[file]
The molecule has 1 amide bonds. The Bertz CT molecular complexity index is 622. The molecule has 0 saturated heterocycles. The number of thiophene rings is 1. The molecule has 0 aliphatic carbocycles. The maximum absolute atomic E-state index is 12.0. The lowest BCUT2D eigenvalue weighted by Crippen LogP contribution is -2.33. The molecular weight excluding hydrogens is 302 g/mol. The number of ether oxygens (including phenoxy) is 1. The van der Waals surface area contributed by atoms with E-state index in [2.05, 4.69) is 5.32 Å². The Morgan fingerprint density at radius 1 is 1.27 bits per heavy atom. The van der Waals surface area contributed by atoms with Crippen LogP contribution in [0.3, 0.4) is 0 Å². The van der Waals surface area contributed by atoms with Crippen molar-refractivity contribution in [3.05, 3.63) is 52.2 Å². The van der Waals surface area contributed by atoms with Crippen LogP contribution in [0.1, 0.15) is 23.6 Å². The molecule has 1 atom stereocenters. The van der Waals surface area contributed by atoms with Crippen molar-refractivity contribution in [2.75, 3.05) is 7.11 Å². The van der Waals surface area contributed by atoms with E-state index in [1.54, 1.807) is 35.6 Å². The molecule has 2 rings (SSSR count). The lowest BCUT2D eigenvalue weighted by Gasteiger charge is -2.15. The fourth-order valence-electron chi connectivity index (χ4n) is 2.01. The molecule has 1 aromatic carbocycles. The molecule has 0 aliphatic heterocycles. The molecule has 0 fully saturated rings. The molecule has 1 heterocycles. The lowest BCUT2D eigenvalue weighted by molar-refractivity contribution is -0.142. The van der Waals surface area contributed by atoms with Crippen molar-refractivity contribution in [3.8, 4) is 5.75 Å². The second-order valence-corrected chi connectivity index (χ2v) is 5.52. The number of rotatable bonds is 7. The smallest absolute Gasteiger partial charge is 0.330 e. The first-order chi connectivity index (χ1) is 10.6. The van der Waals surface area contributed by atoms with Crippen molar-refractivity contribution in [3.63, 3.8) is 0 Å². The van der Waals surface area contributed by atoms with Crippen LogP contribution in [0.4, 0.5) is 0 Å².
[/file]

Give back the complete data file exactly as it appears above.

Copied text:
The molecule has 1 amide bonds. The Bertz CT molecular complexity index is 622. The molecule has 0 saturated heterocycles. The number of thiophene rings is 1. The molecule has 0 aliphatic carbocycles. The maximum absolute atomic E-state index is 12.0. The lowest BCUT2D eigenvalue weighted by Crippen LogP contribution is -2.33. The molecular weight excluding hydrogens is 302 g/mol. The number of ether oxygens (including phenoxy) is 1. The van der Waals surface area contributed by atoms with E-state index in [2.05, 4.69) is 5.32 Å². The Morgan fingerprint density at radius 1 is 1.27 bits per heavy atom. The van der Waals surface area contributed by atoms with Crippen LogP contribution in [0.3, 0.4) is 0 Å². The van der Waals surface area contributed by atoms with Crippen molar-refractivity contribution in [3.05, 3.63) is 52.2 Å². The van der Waals surface area contributed by atoms with Crippen LogP contribution in [0.1, 0.15) is 23.6 Å². The molecule has 1 atom stereocenters. The van der Waals surface area contributed by atoms with Crippen molar-refractivity contribution in [2.75, 3.05) is 7.11 Å². The van der Waals surface area contributed by atoms with E-state index in [1.54, 1.807) is 35.6 Å². The molecule has 2 rings (SSSR count). The lowest BCUT2D eigenvalue weighted by Gasteiger charge is -2.15. The fourth-order valence-electron chi connectivity index (χ4n) is 2.01. The molecule has 1 aromatic carbocycles. The molecule has 0 aliphatic heterocycles. The molecule has 0 fully saturated rings. The molecule has 1 heterocycles. The lowest BCUT2D eigenvalue weighted by molar-refractivity contribution is -0.142. The van der Waals surface area contributed by atoms with Crippen molar-refractivity contribution in [3.8, 4) is 5.75 Å². The second-order valence-corrected chi connectivity index (χ2v) is 5.52. The number of rotatable bonds is 7. The smallest absolute Gasteiger partial charge is 0.330 e. The first-order chi connectivity index (χ1) is 10.6. The van der Waals surface area contributed by atoms with Crippen molar-refractivity contribution in [3.63, 3.8) is 0 Å². The van der Waals surface area contributed by atoms with Crippen LogP contribution in [0.4, 0.5) is 0 Å².